So the other day I took my DJI Mavic Pro out to an open field to test it’s automated flight option, Tap to Fly, and the time-lapse photos in order to create a point cloud using Autodesk Recap’s Photo to 3D service and, well… I was not disappointed.
But before I get into that… Let’s discuss my little toy. I’m not going to go too in-depth about it. If you want to learn more, go to the DJI Mavic Pro web site. The thing is amazing! For starters, it folds for easy storage, comes with a remote control (sort of a like a gaming control) that you can attach your phone to, has a 16GB micro SD card, additional props, and plenty of cables to attach an Android or iOS device. But I took the purchase one step farther and splurged for the ‘Fly More Combo’ which includes two extra batteries, a car charger, and a multi-battery charging block. And with a max flight time of 27 minutes per battery, you can fly for quite a while before you need to pack it up and head home.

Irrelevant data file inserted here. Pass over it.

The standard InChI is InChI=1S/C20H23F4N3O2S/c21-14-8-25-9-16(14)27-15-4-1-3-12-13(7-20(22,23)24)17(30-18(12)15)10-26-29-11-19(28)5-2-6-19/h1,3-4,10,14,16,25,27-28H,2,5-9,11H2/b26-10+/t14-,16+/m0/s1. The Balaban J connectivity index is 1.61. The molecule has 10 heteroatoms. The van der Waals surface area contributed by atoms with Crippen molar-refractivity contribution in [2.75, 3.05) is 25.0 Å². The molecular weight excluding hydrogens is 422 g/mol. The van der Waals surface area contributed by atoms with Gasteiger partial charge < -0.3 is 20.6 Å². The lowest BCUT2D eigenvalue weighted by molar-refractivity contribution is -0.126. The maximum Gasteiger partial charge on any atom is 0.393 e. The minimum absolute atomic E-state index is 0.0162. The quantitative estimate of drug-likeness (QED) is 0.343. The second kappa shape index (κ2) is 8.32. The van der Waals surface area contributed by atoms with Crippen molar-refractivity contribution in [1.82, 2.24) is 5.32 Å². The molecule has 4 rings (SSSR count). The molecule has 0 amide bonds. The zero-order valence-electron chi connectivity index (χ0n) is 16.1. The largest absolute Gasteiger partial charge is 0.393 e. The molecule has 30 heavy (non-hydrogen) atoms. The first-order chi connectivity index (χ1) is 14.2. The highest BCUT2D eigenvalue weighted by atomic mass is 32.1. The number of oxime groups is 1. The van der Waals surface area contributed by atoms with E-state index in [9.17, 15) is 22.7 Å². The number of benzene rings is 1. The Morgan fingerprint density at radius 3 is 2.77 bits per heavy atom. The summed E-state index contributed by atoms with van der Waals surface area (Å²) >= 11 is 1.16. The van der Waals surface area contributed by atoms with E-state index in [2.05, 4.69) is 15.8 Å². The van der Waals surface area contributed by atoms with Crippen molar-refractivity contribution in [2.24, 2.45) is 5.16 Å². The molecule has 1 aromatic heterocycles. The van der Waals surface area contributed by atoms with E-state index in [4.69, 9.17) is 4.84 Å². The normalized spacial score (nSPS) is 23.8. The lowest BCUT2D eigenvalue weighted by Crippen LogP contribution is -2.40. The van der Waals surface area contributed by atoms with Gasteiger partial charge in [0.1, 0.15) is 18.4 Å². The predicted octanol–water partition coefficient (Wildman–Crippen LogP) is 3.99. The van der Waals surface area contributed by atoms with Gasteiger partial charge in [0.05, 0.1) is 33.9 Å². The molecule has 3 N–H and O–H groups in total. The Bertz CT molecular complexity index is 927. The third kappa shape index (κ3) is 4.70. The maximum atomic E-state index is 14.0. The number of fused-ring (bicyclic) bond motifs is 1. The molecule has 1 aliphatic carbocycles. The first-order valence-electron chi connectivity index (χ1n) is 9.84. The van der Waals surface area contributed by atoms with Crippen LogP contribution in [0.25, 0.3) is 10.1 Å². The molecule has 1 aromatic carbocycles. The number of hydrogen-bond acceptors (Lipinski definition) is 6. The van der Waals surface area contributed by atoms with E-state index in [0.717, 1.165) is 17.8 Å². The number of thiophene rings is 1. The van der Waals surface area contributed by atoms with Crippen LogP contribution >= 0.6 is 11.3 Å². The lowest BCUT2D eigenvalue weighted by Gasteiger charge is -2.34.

But now that that’s out of the way…..
Like I said earlier, I used the timed photos and Tap to Fly options to fly over a field in order to (hopefully) create a point cloud. This was my first time using these options so that’s what ate up most of my time. I probably spent four times as much time to find, test, and learn the different options before actually putting them to use. So, with that said, my total flight time was around 3 minutes, flying at an altitude of about 100 feet, while capturing 72 pictures.
Creating the project using Recap 360’s Photo to 3D process was a breeze. It took me just about as much time to create the project and upload the photos to the cloud as it did to fly the mission. All I had to do at that point was sit back, let the power of the cloud stitch the photos together, create the point cloud and DEM tiff and wait for an email to let me know my project was ready. No real lost time there; just the three minute to create the project and upload photos.
And what I got back did not disappoint.
From my 3 minutes and 72 photos, Recap 360’s Photo to 3D was able to create a point cloud (.RCS), an FBX model (.FBX), an Autodesk Memento mesh file (.RCM), and an ortho image (.TIFF), but the point cloud and ortho images are what I was really interested in. The point cloud and ortho images can both be brought into either InfraWorks or Civil 3D and used as a starting point for design or as an enhancement to an already existing model.
I’m not going to lie. It was really easy. I can’t wait to put this to use on an actual project at some point.